During this period, the overall human rights record deteriorated – the rights of the vulnerable, minority, women and marginalised groups remain unprotected; torture practices are common; human rights defenders, journalists and lawyers are harassed, and the environment for the civil society to operate is becoming more difficult.[15] The gender inequality in society and violations against the rights of women and girls have been getting worse in spite of recent legislative amendments aimed at improving the situation.[16] Violence against women is “wide-spread” and women are subject to “domestic violence, bride kidnapping, trafficking, early marriages and physical abuse” with limited access to justice to remedy such violations.[17] The situation with the rights of people with disabilities remains to be “unsatisfactory”.[18] People with disabilities continue to be discriminated against and isolated from the community especially when it comes to the access to medical care, political participation in decision-making on disability issues and the policy-making processes, though hopes are high for improvements after the 2019 CRPD ratification.[19] The rights of minorities continue to remain a sensitive topic for the Government and society especially in the aftermath of the 2010 inter-ethnic conflict in the south of Kyrgyzstan.[20] An Uzbek minority human rights defender and journalist Azimjan Askarov was detained, tortured and prosecuted after these events.[21] Askarov passed away in prison on July 25th 2020, in spite of the 2016 UN Human Rights Committee’s decision demanding his immediate release and many other interventions and advocacy efforts by the international community.[22] The torture practices by the law enforcement bodies have been an on-going reality for the past decades and appear to be “systematic”.[23] For example, in the first half of 2019, there were 171 allegations of torture registered in Kyrgyzstan and only in 11 cases prosecutors opened and investigated the cases.[24] The situation of human rights of the LGBTQ people remains challenging when violations, hate crimes and discrimination based on gender identity and sexual orientation are “menacingly systematic” and continuing.[25]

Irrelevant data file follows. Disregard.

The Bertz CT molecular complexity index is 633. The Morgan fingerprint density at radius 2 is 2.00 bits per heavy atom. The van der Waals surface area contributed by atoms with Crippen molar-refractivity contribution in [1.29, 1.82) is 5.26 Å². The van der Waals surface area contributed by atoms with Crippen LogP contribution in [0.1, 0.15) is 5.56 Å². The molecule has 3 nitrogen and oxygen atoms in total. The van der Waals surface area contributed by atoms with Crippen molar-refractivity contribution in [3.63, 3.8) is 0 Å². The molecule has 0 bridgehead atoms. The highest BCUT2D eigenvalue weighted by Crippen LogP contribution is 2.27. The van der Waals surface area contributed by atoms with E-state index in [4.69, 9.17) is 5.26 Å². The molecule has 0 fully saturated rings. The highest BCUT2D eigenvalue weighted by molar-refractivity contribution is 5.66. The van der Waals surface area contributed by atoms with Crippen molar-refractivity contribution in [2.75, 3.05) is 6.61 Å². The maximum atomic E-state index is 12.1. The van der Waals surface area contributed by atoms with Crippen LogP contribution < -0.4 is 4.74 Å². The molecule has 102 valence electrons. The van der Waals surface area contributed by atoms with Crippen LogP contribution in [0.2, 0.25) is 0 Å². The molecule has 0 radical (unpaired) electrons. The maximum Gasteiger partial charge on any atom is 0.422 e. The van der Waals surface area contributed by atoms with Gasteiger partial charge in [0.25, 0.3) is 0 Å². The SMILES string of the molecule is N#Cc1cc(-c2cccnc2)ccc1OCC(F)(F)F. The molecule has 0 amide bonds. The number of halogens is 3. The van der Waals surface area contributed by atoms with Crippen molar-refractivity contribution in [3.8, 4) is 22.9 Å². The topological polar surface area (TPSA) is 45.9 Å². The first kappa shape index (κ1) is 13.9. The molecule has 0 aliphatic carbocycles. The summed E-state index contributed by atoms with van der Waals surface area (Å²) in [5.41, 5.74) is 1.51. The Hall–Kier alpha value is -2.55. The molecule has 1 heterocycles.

While many factors could account for these failures, the three most relevant reasons hindering the protection and enforcement of human rights are corruption, the lack of political will to protect human rights and the culture of impunity, i.e. legal mentality that allows a continuing culture of disrespect for the rule of law and human rights. These reasons affect human rights directly because the core of these human rights lie in protection of the most vulnerable and marginalised people, thus the existence of corruption and its repugnant effects harm the vulnerable people by denying them essential government services such as social support, health services, education, as well as legal services such as access to lawyers, courts and law enforcement.[26]